Daily Archives: Thu, 25 June 2015

Adding a constant to the potential introduces a phase factor

Required math: algebra, calculus (partial derivatives and integration by parts), complex numbers

Required physics: Schrödinger equation, probability density

Reference: Griffiths, David J. (2005), Introduction to Quantum Mechanics, 2nd Edition; Pearson Education – Problem 1.8.

The time-independent Schrödinger equation in one dimension can be separated into two equations as follows:

\displaystyle   -\frac{\hbar^{2}}{2m}\frac{d^{2}\psi(x)}{dx^{2}}+V(x)\psi(x) \displaystyle  = \displaystyle  E\psi(x)\ \ \ \ \ (1)
\displaystyle  i\hbar\frac{d\Xi(t)}{dt} \displaystyle  = \displaystyle  E\Xi(t) \ \ \ \ \ (2)

and the general solution is

\displaystyle  \Psi\left(x,t\right)=\psi\left(x\right)\Xi\left(t\right) \ \ \ \ \ (3)

The time component can be solved as

\displaystyle  \Xi\left(t\right)=Ce^{-iEt/\hbar} \ \ \ \ \ (4)

where {C} is the constant of integration.

If we add a constant (in both space and time) {V_{0}} to the potential, then the original Schrödinger equation becomes

\displaystyle   -\frac{\hbar^{2}}{2m}\frac{d^{2}\Psi}{dx^{2}}+V(x)\Psi+V_{0}\Psi \displaystyle  = \displaystyle  i\hbar\frac{\partial\Psi}{\partial t}\ \ \ \ \ (5)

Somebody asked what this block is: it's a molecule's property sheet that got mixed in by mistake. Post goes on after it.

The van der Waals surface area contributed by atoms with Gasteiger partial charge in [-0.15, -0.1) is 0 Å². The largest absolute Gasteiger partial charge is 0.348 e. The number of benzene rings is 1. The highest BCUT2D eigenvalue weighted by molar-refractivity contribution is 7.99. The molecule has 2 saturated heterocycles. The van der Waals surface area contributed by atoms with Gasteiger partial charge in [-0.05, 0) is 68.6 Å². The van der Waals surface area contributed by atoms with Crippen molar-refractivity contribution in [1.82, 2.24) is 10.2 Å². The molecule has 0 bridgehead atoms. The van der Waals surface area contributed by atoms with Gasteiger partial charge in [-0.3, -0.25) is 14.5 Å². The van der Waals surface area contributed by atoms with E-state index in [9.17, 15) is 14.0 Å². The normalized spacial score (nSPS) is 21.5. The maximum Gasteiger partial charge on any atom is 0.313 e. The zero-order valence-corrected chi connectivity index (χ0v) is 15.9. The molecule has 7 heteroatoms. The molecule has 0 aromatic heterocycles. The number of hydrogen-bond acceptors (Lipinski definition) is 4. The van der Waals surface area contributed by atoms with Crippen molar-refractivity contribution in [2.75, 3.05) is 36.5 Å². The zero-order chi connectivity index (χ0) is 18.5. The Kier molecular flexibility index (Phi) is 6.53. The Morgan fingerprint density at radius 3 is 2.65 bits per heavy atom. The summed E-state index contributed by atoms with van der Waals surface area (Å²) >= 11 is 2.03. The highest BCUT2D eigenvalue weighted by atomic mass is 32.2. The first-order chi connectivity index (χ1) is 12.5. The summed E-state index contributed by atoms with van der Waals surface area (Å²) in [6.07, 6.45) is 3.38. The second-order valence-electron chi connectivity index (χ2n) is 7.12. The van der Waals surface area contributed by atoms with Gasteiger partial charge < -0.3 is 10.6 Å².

\displaystyle  -\frac{\hbar^{2}}{2m}\frac{d^{2}\Psi}{dx^{2}}+V(x)\Psi \displaystyle  = \displaystyle  i\hbar\frac{\partial\Psi}{\partial t}-V_{0}\Psi \ \ \ \ \ (6)

Applying separation of variables gives us

\displaystyle   -\frac{\hbar^{2}}{2m}\frac{1}{\psi(x)}\frac{\partial^{2}\psi(x)}{\partial x^{2}}+V(x) \displaystyle  = \displaystyle  E\ \ \ \ \ (7)
\displaystyle  i\hbar\frac{1}{\Xi(t)}\frac{\partial\Xi}{\partial t}-V_{0} \displaystyle  = \displaystyle  E \ \ \ \ \ (8)

[Since {V_{0}} is independent of both {x} and {t}, we could put it in either the {\psi\left(x\right)} or the {\Xi\left(t\right)} equation, but putting it in the {\Xi} equation eliminates it from the more complex {\psi} equation, so we’ll do that.]

The solution to 8 is now

\displaystyle  \Xi\left(t\right)=Ce^{-i\left(E+V_{0}\right)t/\hbar} \ \ \ \ \ (9)

so we’ve introduced a phase factor {e^{-iV_{0}t/\hbar}} into the overall wave function {\Psi}. For the time-independent Schrödinger equation, all quantities of physical interest involve multiplying the complex conjugate {\Psi^*} by some operator {\hat{Q}\left(x\right)} that depends only on {x}, operating on {\Psi}. That is, we’re interested only in quantities of the form

\displaystyle   \Psi^*\left[\hat{Q}\left(x\right)\Psi\right] \displaystyle  = \displaystyle  \left|C\right|^{2}e^{+i\left(E+V_{0}\right)t/\hbar}e^{-i\left(E+V_{0}\right)t/\hbar}\psi^*\left[\hat{Q}\left(x\right)\psi\right]\ \ \ \ \ (10)
\displaystyle  \displaystyle  = \displaystyle  \left|C\right|^{2}\psi^*\left[\hat{Q}\left(x\right)\psi\right] \ \ \ \ \ (11)

Thus the phase factor disappears when calculating any physical quantity.